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Christopher Columbus is famous worldwide. And for good reasons – his explorations in the 1400s changed the course of history, and gave us so much to learn from. Here’s a bit of information about Christopher Columbus Day!

What is Christopher Columbus Day?

Why do we celebrate Christopher Columbus Day?

Christopher Columbus Day is celebrated around the world to mark the anniversary of the explorer’s arrival in the Americas. It is celebrated in many places. The date was 12th October 1492 – although, it would actually have been the 21st October according to the modern Gregorian Calendar. Columbus Day is now celebrated on the second Monday of October each year.

Columbus is a huge part of European and American history, which is why we celebrate Christopher Columbus Day now!

Why should we celebrate Christopher Columbus Day?

So that’s loosely why we DO celebrate Columbus Day. But why should we? Columbus was an Italian explorer from the 1400s, and he set off in August 1492 to find a route to Asia. He wanted to replace the Silk Road. This would mean the two sides of the world could continue trading, and sustain religious and political discussions. So it was important from the outset.

But Columbus never made it to Asia. Instead, he stumbled upon the Americas. While these lands were already inhabited by natives, Columbus still tried to make them his own. His arrival to the New World was the reason the Columbian Exchange was established. This meant animals, technology, human populations, animals and various cultures were transferred between the old world and the new. So, this is something to celebrate.

More on WHY it’s celebrated!

We should also celebrate Christopher Columbus Day in regard to his sheer determination. It took nearly a decade for Columbus to secure funding for his voyage. But he didn’t give up. Seeking an audience with royalty in Portugal, England, Italy and eventually Spain, Columbus was convinced that somebody would take him up on his offer to secure a route to Asia in replacement of the Silk Road. And (finally) somebody did. King Ferdinand and Queen Isabella of Spain agreed to fund his voyage!

It has long been argued that thanks to Columbus’s voyage, European-style politics are in place in the Americas. This helped to build the foundations of what would go on to become the United States of America. Not only that, but simply the finding and colonisation of this part of the world kickstarted a chain of events that created the USA. This is one reason why Christopher Columbus Day should still be celebrated.

Who celebrates Christopher Columbus Day?

The celebration takes place in various places. In the USA, Columbus Day was declared a one-off celebration by President Benjamin Harrison; this was in 1892, 400 years on from Columbus’s discovery, and 11 Italian immigrants had recently been murdered by a mob in New Orleans. The first Christopher Columbus Day centred around teaching the ideals of patriotism to the American citizens.

Italian-Americans were already celebrating it, though. Given that Columbus was Italian, it was seen as an important part of their heritage. Thanks to the lobbying efforts of Angelo Noce, Christopher Columbus Day was made a statutory holiday in 1907. It became a federal holiday in 1968. This was thanks to Mariano A. Lucca and his National Columbus Day Committee.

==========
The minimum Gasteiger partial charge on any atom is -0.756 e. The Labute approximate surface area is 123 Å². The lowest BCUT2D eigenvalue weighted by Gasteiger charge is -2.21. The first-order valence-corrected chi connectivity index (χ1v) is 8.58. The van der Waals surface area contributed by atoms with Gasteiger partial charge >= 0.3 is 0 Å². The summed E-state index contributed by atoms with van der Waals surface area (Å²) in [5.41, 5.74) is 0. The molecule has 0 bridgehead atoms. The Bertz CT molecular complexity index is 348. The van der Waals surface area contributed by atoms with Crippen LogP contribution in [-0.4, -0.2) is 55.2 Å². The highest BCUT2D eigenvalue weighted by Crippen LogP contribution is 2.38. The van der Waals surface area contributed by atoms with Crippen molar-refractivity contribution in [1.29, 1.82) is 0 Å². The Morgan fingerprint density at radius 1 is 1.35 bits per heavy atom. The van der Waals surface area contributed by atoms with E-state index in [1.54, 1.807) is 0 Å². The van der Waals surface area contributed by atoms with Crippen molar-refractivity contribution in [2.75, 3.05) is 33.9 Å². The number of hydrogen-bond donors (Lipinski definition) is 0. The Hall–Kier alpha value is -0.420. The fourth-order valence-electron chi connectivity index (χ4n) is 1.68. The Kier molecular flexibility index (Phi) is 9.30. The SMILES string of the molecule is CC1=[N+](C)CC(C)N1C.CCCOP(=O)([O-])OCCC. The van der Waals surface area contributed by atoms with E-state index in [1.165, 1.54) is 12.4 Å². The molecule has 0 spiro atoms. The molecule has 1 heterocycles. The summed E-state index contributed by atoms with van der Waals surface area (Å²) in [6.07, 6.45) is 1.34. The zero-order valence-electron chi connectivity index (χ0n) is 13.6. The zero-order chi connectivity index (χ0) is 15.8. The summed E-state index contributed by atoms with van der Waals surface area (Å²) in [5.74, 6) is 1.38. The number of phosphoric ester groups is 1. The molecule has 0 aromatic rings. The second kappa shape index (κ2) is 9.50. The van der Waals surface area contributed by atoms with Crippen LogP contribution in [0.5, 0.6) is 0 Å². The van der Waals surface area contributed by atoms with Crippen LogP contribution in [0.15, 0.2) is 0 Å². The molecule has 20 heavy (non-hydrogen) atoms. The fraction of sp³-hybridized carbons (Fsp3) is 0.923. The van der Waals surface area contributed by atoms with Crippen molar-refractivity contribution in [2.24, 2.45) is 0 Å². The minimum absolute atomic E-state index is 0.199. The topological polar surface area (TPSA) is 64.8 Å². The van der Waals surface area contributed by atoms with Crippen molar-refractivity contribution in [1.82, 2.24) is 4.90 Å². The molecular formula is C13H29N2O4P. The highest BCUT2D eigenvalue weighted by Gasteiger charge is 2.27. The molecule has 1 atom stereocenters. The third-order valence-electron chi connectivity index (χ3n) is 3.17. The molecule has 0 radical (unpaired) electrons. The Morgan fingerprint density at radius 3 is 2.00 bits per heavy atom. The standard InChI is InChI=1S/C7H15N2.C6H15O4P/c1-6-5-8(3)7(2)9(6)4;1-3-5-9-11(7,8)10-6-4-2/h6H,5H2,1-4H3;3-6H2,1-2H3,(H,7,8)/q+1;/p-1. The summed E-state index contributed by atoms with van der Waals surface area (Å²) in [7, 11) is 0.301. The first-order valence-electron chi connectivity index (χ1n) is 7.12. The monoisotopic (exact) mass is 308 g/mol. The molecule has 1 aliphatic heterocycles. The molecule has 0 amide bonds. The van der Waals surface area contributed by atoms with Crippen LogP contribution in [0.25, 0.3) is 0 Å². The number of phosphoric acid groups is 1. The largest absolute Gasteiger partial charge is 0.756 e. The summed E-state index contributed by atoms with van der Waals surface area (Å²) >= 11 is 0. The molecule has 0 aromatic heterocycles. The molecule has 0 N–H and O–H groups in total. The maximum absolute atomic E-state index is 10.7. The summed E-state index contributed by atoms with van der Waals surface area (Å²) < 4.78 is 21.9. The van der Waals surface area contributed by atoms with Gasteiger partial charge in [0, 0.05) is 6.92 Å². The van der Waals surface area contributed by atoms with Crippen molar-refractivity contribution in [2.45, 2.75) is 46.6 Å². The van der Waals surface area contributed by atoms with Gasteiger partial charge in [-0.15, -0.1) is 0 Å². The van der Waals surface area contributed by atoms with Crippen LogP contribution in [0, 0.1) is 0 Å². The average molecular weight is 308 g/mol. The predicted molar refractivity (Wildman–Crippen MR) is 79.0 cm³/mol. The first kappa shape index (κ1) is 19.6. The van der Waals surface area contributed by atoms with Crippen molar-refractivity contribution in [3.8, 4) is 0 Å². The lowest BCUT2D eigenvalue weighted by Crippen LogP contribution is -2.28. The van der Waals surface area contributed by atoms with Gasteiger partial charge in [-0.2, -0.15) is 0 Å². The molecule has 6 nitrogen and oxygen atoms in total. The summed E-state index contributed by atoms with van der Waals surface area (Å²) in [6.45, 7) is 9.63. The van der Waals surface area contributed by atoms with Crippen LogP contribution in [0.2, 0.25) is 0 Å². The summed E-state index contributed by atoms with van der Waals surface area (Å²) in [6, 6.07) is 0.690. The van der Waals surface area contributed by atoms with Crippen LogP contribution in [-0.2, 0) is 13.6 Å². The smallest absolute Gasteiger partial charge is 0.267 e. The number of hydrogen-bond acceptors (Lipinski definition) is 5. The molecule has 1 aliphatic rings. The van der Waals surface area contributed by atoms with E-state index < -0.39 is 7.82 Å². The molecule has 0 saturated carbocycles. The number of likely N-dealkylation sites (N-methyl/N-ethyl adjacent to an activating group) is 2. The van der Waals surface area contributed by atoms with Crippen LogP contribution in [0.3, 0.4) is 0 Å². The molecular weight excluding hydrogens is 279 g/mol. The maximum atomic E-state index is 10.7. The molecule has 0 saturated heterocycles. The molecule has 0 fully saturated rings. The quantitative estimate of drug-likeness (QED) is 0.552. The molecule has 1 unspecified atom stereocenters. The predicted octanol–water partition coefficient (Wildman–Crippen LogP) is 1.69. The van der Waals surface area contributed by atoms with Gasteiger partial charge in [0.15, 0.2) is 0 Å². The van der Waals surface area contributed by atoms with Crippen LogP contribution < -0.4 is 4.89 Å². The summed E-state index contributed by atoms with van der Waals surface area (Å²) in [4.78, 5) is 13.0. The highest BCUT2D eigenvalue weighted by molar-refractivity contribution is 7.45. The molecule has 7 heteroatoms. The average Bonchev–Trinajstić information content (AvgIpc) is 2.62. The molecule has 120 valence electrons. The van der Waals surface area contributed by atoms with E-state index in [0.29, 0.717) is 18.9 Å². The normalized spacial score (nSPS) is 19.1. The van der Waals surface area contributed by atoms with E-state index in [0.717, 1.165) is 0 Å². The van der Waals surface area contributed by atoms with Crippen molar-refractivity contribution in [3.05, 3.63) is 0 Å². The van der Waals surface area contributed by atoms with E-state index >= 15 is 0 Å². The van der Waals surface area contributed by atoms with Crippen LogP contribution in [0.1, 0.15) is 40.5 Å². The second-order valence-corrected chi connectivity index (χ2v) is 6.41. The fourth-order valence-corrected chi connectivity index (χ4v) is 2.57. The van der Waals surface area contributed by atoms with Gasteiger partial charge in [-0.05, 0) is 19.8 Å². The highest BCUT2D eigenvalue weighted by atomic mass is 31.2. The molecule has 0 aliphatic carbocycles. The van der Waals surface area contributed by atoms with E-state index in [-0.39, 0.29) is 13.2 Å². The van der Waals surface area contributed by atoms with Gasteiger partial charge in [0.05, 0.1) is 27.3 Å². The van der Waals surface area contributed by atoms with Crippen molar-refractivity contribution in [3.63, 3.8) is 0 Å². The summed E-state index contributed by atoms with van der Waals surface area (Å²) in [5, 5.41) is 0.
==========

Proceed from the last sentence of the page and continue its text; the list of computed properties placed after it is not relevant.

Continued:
Columbus Day is generally recognised by the bond market, U.S. Postal Service, state government offices, school districts, banks and other such businesses. However, some states don’t celebrate Christopher Columbus Day at all. San Francisco has the oldest continuously existing celebration with the Italian-American community’s annual Columbus Day Parade. This was established by Nicola Larco in 1868. And New York City boasts the largest: over 35,000 marchers and one million viewers.

Christopher Columbus Day is celebrated in Latin America too. It is known as Día de la Raza – day of the race/people – in Spanish. First celebrated in Argentina in 1917, Venezuela and Colombia followed suit in 1921 followed by Chile in 1922, and Mexico in 1928. It is also now celebrated in Peru and Costa Rica.

A few countries throughout the Caribbean celebrate Christopher Columbus Day too. They are:

  • The Bahamas
  • Belize
  • Cuba

In Europe, Spain and Italy celebrate too. The celebration in Spain has been known as Fiesta Nacional since 1987, and the official Italian name is Giornata nazionale di Cristoforo Colombo.

Is Columbus Day now ‘Indigenous Peoples Day’?

The two are often interchangeable. So, has Indigenous Peoples Day replaced Christopher Columbus Day? Well, sort of. Towards the end of the 20th century, Columbus Day celebrations started to decline across the United States. In many places, the holiday was replaced with Indigenous Peoples Day.

Alaska, Florida, South Dakota, Maine, Wisconsin, Hawaii, Vermont, New Mexico and parts of California no longer recognise Christopher Columbus Day. They celebrate Indigenous Peoples Day instead, honouring Native Americans and their history, culture and life stories. In Hawaii this is known as Discoverers’ Day, and in South Dakota their celebration goes by the name of Native American Day.

Is Columbus Day a national holiday?

Due to the non-observance by many states and countries, it is not really a national holiday. But in the USA, Columbus Day is a federal holiday – so as mentioned earlier, banks and schools are generally closed.

Columbus Day is a national holiday in Spain, but in Italy it’s not. It isn’t a public holiday in Cuba either, but in Belize and the Bahamas you will find that October 12th is a national holiday.

So there’s everything you need to know about Columbus Day! It is a long-debated celebration, but one that’s still worth considering when planning your travels…

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